A trip to the toilet by a cargoship captain who had been drinking wine ended up causing a grounding off Denmark, a report reveals.

The 3,800-dwt Beaumaiden (built 2008) got stuck off the Baltic island of Bornholm on 18 October last year, the Danish Maritime Accident Investigation Board (DMAIB) said.

The vessel sustained minor damage but there was no pollution.

The accident report paints a sorry picture of a lax safety culture on board, however.

The Beaumaiden had left Antwerp loaded with 3,000 tonnes of fertiliser bound for Estonia.

At noon, the master was relieved on the bridge by the third officer.

He went to his cabin, watched a film and took a nap. He woke up at 17:00 local time and went to the mess to have dinner. Afterwards, he went to his cabin to watch another film while he drank a glass of wine.

Captain appeared normal

Just before 20:00 hours, the captain went to the bridge to relieve the chief officer, the report reveals.

The pair had a short conversation and the watch was handed over.

"The chief officer did not notice anything unusual about the master nor did he notice that the master had been drinking wine," DMAIB said.

By then it was dark and the master was alone on the bridge because it was not common practice to have an able seaman on duty at night-time to keep lookout, the agency added.

During the watch, the master sat in the navigational chair and made several phone calls to friends while he listened to music.

After a while, he went to his cabin to fetch a full wine glass.

Faulty flush

A few hours later, the master had to go to the lavatory, but he knew that the toilet on the bridge did not flush properly, so he had to use the one in his cabin, three decks below.

While in the cabin, he felt tired and lay down on the bed to rest. He then fell asleep.

The vessel was in effect unmanned for four hours.

At 02:55, Danish authorities tried to contact the ship and attempted to scramble a vessel to intercept it, as it was heading straight for shore.

The chief engineer was asleep in his cabin when he was suddenly awoken by the Beaumaiden violently vibrating during the grounding.

The time was 03:25.

When the engineer opened the door to the bridge, he heard loud music and noise from numerous alarms, but no watch officer.

Culture of drinking

The bridge on the Beaumaiden, which was unmanned for four hours before grounding. Photo: DMAIB

The DMAIB said company policies meant the relieved officer should assess the condition of the relieving officer to ensure they were fit for duty.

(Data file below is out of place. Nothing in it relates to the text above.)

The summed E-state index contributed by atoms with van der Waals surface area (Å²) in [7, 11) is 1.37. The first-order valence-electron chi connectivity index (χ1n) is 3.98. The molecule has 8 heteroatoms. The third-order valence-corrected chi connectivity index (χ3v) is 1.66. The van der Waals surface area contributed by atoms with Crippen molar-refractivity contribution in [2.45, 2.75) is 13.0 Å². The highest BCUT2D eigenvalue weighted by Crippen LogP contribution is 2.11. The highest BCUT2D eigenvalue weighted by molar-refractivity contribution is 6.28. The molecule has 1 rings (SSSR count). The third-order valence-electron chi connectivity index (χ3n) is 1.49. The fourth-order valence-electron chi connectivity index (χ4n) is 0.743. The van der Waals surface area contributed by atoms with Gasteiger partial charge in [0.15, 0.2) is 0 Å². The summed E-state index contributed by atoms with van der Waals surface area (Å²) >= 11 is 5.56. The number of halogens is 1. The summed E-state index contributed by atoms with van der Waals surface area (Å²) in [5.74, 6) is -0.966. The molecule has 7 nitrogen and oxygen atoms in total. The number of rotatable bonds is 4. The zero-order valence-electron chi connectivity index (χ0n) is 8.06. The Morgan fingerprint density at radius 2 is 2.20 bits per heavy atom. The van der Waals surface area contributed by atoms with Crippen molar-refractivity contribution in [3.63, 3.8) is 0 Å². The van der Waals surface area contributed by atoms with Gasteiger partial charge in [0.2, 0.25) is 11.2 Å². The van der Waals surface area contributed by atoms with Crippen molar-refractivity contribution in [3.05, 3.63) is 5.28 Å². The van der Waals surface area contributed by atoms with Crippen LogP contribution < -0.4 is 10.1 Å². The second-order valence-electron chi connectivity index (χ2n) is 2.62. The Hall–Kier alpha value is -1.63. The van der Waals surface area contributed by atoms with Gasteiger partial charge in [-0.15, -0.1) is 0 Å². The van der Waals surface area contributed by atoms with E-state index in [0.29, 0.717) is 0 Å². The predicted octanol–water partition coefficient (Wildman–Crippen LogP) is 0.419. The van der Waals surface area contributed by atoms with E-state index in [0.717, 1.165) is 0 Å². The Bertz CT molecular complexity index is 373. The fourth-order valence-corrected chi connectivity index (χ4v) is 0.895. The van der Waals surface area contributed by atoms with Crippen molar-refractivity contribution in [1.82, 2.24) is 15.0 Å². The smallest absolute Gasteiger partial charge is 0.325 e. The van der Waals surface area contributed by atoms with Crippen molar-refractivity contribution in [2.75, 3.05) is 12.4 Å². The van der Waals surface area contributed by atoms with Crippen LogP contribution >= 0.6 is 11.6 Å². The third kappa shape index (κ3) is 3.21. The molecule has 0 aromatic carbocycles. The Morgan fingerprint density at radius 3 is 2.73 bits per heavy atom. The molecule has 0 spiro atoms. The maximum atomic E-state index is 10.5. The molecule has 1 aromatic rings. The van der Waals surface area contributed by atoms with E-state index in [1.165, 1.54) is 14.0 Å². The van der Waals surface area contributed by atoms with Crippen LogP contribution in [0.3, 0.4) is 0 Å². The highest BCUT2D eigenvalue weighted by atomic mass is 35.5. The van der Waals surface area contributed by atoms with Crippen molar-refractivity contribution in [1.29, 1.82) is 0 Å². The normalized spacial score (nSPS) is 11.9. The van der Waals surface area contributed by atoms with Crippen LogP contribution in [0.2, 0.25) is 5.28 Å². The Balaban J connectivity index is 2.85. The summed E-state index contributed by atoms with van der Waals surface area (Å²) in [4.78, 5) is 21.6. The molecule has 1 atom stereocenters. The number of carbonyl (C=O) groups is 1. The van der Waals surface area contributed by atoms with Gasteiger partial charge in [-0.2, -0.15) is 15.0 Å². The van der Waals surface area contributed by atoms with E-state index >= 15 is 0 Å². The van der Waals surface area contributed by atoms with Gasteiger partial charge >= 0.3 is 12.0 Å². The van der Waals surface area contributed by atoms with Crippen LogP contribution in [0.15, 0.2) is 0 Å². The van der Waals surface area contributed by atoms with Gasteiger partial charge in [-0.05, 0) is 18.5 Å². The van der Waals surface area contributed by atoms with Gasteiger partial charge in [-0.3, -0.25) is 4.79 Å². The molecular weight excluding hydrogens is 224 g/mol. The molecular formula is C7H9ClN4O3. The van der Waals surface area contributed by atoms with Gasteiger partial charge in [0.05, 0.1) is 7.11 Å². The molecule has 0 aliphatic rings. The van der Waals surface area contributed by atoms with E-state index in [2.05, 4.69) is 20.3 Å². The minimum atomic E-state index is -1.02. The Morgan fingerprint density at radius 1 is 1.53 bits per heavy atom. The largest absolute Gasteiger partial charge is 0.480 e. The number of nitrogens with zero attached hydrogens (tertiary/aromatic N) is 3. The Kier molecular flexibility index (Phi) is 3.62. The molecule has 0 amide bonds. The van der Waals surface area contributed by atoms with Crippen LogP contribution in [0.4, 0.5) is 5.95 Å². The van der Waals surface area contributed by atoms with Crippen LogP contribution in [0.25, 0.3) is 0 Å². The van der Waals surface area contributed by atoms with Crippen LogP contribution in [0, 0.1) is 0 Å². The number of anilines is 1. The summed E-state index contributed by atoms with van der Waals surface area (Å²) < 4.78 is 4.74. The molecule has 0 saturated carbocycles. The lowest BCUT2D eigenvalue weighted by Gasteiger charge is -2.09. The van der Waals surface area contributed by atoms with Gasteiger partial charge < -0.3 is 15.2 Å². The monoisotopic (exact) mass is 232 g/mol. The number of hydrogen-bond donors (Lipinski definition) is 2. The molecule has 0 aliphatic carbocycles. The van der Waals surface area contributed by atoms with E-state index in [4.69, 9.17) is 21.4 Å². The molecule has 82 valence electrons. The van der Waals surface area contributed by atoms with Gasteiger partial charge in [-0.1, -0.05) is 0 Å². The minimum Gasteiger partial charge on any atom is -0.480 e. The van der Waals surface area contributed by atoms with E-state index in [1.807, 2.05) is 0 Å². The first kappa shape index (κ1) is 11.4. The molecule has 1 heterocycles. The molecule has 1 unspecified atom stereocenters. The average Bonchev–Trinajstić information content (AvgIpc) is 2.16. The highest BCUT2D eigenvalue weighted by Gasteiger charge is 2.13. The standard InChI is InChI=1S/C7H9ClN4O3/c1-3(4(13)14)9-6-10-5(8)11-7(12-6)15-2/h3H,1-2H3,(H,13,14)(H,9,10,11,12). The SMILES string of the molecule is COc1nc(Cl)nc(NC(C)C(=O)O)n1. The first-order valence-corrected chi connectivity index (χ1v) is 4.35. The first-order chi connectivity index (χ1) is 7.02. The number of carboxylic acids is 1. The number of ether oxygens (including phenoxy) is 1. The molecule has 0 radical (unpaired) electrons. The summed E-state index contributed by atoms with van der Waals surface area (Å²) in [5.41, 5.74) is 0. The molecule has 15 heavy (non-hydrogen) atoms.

After the grounding, Danish police determined that the master was under the influence of alcohol.

"Consuming alcohol was allowed on board, and beer was available for the crew to buy from the bonded stores," the accident report said.

"It was the master’s responsibility to arrange for delivery of alcohol on board and to keep the record of its distribution among the crew members."

But no one under the influence was allowed to keep watch, the agency said.

The DMAIB's investigations indicated that it was common practice among some seafarers to occasionally consume alcohol.

The report concluded that the captain's alcohol consumption might have contributed to the feeling of sleepiness and his proneness to falling asleep and not waking up during the grounding.

Alcohol a contributing factor

"It is likely that the influence of alcohol impaired his judgement and contributed to the decision to leave the bridge and to rest on the bed whilst in his cabin," it added.

The bridge navigational watch alarm system had been disabled, because it was in an inconvenient place, and the master considered it annoying to move constantly from the navigational chair to reset the alarm, the report found.

The DMAIB later received information that the ship management company Vertom Bereederungs of Germany has initiated preventive actions as a response to the accident.

The manager told the board: "Following the grounding of Beaumaiden, the company will revise the drug and alcohol policy and uphold a zero-tolerance policy to drugs and alcohol on board the company's ships."